President Muhammadu Buhari returned to Nigeria on Saturday, and he has already written to the National Assembly to signify his readiness to return to work.
“In compliance with Section 145 of the 1999 Constitution (as amended), I write to intimate that I have resumed my functions as the President of the Federal Republic of Nigeria with effect from Monday, 21st August, 2017, after my medical follow-up in the United Kingdom,” the President wrote in the letter, according to Femi Adesina, his spokesman.
But there’s one problem: the Senate that should receive Buhari’s letter is actually on recess. On July 27, the upper chamber adjourned sitting for seven weeks, meaning it won’t be back till September 19 and the red Chamber cannot entertain the President’s missive.
Can it therefore be said that Buhari has formally resumed?
WHAT ADESINA SAID
Asked on Channels TV if the Senate’s recess would stall the President’s resumption, Femi Adesina, Special Adviser to the President on Media and Publicity, said: “Transmitting it is what the Constitution requires. Once it is sent, he becomes the President.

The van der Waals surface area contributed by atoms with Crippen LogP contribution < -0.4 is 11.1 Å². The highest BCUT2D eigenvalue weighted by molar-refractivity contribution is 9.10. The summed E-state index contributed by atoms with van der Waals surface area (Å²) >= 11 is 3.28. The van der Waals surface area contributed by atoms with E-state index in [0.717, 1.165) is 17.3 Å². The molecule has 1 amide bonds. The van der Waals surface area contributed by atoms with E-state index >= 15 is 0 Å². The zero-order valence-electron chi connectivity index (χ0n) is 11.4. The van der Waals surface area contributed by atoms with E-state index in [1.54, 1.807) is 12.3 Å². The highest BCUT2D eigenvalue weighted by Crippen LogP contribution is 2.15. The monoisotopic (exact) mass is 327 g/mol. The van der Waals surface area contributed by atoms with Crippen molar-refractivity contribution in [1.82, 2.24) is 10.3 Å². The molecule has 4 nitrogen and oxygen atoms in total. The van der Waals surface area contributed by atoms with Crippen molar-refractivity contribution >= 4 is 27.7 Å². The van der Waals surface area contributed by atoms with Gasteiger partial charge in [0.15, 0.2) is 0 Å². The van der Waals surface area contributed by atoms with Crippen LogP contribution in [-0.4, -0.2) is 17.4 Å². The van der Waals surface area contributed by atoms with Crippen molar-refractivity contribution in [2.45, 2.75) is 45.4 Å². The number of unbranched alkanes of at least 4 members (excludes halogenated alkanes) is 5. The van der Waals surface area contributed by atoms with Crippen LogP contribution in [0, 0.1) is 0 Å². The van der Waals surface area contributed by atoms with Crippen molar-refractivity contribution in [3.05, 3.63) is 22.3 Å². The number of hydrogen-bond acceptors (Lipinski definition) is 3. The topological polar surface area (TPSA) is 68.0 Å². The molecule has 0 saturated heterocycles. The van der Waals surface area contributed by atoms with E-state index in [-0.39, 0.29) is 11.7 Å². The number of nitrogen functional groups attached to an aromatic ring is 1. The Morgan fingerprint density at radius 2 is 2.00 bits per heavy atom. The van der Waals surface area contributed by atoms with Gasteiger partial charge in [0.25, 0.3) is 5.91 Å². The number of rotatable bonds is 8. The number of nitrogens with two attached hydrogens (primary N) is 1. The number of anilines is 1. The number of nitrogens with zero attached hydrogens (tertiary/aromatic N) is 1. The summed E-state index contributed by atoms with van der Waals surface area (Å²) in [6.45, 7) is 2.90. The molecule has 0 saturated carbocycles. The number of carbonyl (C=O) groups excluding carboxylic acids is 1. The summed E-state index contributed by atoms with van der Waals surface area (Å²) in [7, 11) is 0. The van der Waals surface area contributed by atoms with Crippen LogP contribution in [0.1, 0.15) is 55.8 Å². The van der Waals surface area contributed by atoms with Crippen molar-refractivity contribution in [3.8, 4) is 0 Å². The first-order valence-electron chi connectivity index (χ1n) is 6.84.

“They [the Senate] don’t have to read it and debate it, no. What the constitution requires is for him to send it; once it is sent, he assumes office.”
WHAT THE CONSTITUTION SAYS
The guidelines for the President’s stay away from office and return are stated in Section 145 of the 1999 Nigerian constitution as amended:
Whenever the President transmits to the President of the Senate and the Speaker of the House of Representatives a written declaration that he is proceeding on vacation or that he is otherwise unable to discharge the functions of his office, until he transmits to them a written declaration to the contrary such functions shall be discharged by the Vice-President as Acting President.
To return to power, all the President needs is to “transmit” a letter to the National Assembly. The law doesn’t state that the National Assembly has to accept or reject it. This, therefore, implies that the letter is just for the legislature’s information — not authorisation.
In any case, the offices of the leaders of the two chambers of the assembly are always open, recess or no recess. The ICIR has confirmed that the letter is already in their possession; the only implication of the recess — and it is immaterial — is that the letter won’t be read on the floor of the two chambers until September 19.
The President can resume work while legislators enjoy their recess. Buhari has breached no constitutional procedure by returning to work in the absence of the legislature.